What originally occupied the engine bay was a 383ci V8, but as you can see, that’s not there anymore. This isn’t the end of the world, because the owner is including an 8/67 date coded 440 short block, along with more mechanical components than you can shake a stick at. This includes cylinder heads, intakes, bell housings, a 4-speed transmission, power steering pump, starters, and a whole heap more. Depending on where the final bidding on the Charger goes, he might even include an additional 440HP short block and Crane Cams gold roller rockers. If the bidding doesn’t go high enough, then the option will still be there to purchase these items separately.

I can see why the owner of this Charger doesn’t want to follow the resto-mod pathway with this car. There is certainly the possibility available to return it to some semblance of its original condition without spending obscene amounts of money. If the next owner does decide upon a restoration, I guess that it will come down to a choice of either reconditioning and fitting the 440 or go searching for a date-correct 383 to slot into the engine bay. Which way would you go?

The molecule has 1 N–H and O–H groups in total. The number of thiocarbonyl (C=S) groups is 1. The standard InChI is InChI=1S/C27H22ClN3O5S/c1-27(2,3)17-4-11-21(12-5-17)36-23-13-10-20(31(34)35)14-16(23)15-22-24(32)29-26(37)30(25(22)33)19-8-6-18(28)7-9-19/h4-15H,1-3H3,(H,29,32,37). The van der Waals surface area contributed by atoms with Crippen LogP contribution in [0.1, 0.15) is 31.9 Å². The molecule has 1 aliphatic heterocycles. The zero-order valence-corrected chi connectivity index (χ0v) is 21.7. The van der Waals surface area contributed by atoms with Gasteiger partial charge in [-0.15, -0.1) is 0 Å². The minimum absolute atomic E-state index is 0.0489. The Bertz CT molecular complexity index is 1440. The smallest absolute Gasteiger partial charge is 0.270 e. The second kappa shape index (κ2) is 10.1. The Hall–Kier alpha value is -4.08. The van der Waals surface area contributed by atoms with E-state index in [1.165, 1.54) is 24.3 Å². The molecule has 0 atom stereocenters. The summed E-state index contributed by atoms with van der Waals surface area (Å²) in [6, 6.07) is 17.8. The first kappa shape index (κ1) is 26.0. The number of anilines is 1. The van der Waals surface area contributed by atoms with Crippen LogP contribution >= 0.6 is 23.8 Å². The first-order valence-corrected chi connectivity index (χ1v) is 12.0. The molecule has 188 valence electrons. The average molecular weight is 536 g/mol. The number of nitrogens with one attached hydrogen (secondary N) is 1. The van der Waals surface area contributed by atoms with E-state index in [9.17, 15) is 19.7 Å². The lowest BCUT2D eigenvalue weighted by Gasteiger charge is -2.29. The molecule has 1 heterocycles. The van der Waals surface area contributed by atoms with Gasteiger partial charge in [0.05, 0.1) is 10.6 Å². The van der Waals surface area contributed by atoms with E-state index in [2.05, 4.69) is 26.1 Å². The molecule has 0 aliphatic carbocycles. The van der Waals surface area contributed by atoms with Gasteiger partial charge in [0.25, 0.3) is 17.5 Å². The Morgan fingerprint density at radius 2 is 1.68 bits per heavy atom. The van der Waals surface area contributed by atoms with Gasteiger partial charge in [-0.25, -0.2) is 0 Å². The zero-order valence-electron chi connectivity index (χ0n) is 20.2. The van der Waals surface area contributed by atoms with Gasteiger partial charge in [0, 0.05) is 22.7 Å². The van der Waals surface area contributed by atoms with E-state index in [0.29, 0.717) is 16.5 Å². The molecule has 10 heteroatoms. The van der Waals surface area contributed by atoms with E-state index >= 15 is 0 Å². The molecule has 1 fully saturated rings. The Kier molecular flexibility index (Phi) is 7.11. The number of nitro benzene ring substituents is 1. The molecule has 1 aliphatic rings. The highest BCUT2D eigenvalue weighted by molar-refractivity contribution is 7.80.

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Comments

  1. Keith

    A roller with parts at 13k reserve not met?…….Wow!

    11
    • Steve R

      I personally wouldn’t be interested. But for someone that wants an early Charger that isn’t going to spend a year or more in a body shop repairing rust there is a price to pay.

      Buying a desirable car is expensive. Since I was a kid in the 80’s I’ve seen countless cars that I would have liked to own reach a price point I wasn’t willing to pay. When that happens, you move on to something else. There are a few people that frequent this site that like to blame “rich guys”, but they are just whiners interested in pushing an agenda, they have repeatedly stated they don’t even like the cars the complain about.